It's Black History Month and this morning the Pre-Kindergarten classes at Miner Elementary School in Washington, D.C. celebrated with a presentation. Of course I was there! I arrived early so had a chance to chat with another grandma, a woman whose children had attended Miner. Her granddaughter is in my grandson Leo's class. Then the children filed in, most wearing their school uniforms -- navy pants or dresses, white t-shrits -- but a few were in costumes. One girl was in a glamorous dress and there were a policeman, a fireman and a mail carrier. Leo looked like a doctor or a dentist with a light attached to his forehead, hospital scrubs and clear plastic gloves. He was very solemn. A teacher led them in some clapping exercises and everyone sang "The Eensy Weensy Spider." Then it was time for the show.
The children came up in small groups, first to talk about African American inventors -- Madame C.J. Walker, made a millionaire by her hair care products, Garrett Morgan who invented the traffic light and the gas-mask, George Washington Carver who gave the world peanut butter. When Leo's turn came he and two other boys, one dressed for the operating room the other in a white physician's coat, announced, "Dr. Charles Drew we have to thank. He invented the blood bank." I noticed that Leo was holding two vials of "blood."
I am familiar with Dr. Drew and his work because, at a critical moment in his studies, he received much needed assistance from the Julius Rosenwald Fund. Drew was born in Washington, DC and grew up in the Foggy Bottom neighborhood where many African Americans lived. He graduated from Dunbar High School and won an athletic scholarship to Amherst College in Massachusetts. He went to medical school at McGill University in Montreal. During his final year there, in 1931 his funds ran short. He was in danger of not being able to finish. He applied to the Rosenwald Fellows program and with the $1,000 he was awarded was able to complete his studies. He went on to become the first African American to earn a Doctor of Medical Science degree from Columbia University and to teaching positions at, among other places, Howard University.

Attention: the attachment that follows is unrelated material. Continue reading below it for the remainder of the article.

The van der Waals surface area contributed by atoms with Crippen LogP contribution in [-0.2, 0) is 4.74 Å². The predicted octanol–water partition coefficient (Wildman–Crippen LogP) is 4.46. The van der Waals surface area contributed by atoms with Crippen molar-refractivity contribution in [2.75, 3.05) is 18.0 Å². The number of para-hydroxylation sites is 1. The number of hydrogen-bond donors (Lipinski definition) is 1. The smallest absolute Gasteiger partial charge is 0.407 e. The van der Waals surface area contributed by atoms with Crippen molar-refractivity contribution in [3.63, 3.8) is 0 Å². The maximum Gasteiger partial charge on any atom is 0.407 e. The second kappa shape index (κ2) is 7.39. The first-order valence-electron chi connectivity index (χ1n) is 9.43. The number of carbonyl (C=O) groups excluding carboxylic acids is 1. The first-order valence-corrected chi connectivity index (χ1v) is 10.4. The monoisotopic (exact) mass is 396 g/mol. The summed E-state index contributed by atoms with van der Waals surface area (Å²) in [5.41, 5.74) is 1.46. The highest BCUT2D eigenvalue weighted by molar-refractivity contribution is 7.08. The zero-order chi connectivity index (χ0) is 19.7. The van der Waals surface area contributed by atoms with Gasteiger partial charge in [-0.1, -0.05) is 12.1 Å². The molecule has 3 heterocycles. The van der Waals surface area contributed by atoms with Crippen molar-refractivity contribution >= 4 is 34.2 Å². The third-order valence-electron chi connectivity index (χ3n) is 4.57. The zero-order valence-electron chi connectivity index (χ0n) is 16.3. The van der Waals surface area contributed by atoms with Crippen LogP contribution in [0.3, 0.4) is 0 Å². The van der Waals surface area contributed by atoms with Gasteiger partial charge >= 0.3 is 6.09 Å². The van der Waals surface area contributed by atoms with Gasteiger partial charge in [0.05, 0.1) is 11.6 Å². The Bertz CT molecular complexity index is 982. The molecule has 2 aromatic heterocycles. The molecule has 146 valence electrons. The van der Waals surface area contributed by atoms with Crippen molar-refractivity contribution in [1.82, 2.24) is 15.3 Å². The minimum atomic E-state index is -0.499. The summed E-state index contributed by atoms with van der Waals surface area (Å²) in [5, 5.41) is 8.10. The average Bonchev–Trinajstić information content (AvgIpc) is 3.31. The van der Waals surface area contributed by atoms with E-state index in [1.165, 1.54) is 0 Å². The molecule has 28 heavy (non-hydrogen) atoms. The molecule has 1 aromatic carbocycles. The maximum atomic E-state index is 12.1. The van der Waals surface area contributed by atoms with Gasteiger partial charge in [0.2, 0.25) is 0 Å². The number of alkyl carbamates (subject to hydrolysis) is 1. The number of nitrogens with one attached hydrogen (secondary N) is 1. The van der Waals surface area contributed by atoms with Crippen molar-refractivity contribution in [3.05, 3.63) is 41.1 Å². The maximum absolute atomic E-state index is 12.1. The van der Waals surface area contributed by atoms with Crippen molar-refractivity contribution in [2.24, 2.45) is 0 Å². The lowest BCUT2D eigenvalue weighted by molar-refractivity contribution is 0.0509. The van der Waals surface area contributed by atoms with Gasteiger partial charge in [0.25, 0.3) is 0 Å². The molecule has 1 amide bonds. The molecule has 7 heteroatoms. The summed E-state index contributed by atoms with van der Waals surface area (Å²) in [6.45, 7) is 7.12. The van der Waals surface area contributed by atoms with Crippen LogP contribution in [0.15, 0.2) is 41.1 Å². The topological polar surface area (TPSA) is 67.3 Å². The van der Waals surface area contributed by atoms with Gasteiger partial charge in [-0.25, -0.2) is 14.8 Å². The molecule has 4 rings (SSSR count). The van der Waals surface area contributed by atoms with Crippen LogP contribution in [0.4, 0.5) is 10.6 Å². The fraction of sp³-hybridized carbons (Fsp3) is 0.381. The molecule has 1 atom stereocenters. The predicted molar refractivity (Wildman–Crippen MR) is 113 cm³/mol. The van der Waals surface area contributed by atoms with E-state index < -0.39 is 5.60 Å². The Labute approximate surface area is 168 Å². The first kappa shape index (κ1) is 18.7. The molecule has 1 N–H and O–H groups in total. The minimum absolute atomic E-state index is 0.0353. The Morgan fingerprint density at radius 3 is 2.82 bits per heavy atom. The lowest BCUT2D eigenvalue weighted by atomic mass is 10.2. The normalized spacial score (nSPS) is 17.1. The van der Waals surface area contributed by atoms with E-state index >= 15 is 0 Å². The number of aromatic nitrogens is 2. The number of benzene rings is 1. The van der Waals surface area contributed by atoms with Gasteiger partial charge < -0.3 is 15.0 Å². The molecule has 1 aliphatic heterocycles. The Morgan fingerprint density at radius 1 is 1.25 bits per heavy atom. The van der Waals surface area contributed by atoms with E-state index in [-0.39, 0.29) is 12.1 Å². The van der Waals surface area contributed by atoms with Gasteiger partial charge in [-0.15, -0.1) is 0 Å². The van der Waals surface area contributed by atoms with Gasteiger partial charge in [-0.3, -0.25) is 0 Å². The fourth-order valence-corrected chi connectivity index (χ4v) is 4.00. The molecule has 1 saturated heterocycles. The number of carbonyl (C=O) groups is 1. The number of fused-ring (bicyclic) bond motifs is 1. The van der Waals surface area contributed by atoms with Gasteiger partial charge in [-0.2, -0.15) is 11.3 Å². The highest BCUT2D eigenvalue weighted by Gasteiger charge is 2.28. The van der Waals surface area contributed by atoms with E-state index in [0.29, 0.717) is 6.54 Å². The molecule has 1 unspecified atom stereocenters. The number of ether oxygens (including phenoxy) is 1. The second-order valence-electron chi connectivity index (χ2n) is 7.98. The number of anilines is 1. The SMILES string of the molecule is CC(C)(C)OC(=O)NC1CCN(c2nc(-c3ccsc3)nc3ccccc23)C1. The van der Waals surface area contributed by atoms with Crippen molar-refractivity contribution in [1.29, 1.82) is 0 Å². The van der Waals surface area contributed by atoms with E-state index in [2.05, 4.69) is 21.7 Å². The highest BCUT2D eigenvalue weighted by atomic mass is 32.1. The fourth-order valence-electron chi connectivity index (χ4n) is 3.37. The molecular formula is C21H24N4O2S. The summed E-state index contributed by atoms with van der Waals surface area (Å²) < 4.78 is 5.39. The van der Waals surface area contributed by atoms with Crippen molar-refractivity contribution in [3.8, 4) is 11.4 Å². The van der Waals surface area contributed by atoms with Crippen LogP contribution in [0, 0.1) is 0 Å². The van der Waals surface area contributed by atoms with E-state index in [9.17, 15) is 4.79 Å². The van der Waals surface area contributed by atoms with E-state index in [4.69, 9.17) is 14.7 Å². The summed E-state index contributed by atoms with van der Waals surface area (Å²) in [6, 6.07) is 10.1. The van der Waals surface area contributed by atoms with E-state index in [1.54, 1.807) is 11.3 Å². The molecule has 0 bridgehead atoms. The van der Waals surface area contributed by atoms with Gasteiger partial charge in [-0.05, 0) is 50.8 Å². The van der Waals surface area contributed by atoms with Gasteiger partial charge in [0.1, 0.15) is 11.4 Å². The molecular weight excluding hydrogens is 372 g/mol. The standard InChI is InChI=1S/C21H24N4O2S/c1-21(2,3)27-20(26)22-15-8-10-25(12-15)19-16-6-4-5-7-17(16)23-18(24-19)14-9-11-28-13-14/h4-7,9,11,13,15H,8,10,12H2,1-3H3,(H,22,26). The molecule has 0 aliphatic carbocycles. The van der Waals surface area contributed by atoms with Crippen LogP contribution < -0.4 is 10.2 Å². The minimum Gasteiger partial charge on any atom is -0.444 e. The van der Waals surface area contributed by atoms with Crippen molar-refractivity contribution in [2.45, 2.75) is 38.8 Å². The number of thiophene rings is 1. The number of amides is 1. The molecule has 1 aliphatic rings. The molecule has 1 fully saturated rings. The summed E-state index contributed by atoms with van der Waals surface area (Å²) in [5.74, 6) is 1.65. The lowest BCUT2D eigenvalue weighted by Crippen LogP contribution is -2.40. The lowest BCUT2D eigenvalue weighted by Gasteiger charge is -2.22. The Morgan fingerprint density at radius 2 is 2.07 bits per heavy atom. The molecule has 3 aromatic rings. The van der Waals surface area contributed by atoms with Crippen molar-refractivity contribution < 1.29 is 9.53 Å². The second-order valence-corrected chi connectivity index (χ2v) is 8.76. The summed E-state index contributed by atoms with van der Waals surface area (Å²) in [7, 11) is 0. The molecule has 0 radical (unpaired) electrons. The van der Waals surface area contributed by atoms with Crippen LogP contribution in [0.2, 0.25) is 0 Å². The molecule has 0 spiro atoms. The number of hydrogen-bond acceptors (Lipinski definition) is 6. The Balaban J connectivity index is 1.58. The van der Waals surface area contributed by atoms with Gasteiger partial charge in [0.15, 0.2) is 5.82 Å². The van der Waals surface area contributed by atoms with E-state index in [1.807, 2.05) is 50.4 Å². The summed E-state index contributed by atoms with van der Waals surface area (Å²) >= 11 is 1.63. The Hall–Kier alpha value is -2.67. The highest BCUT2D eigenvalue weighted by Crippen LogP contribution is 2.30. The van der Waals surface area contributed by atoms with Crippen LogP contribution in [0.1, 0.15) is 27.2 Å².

Drew's passion was the study of blood. He had written his thesis on blood plasma and how it could be extracted from blood for storage, preservation and, later, transfusion, processes which became of vital importance during the second World War. He fought the then prevalent practice of separating of blood by race, insisting that there was no scientific basis for this. Drew was responsible for creating bloodmobiles -- trucks where blood could be collected and then stored safely.
Dr. Drew used to travel once a year to Tuskegee, Alabama to work at the free clinic at the hospital there. In 1950, when he was just 45, he was on his way to the clinic, driving at night through rural North Carolina, when he was killed in an automobile accident. The story spread that he had died because he had been denied medical attention because of his race. In the bonus features that accompany filmmaker Aviva Kempner's documentary film "Rosenwald," Drew's daughter, Charlene Drew Jarvis refutes this. No, he was not denied medical care because of his race, she says. His injuries were grave and his life could not have been saved. But he was driving at night, after a long grueling day, because there was no where for African American travelers to stay at that time. He fell asleep at the wheel of his car.
I will wait til Leo is older to tell him that part of the story. For now he doesn't need to know that when Drew was a college athlete he couldn't stay at the same place as other members of his Amherst football team. I will talk with Leo about how smart he was and how hard he worked and how glad I am that his class is studying African American inventors. You don't learn history all at once. There is ALWAYS more to know. But I am glad Leo has started.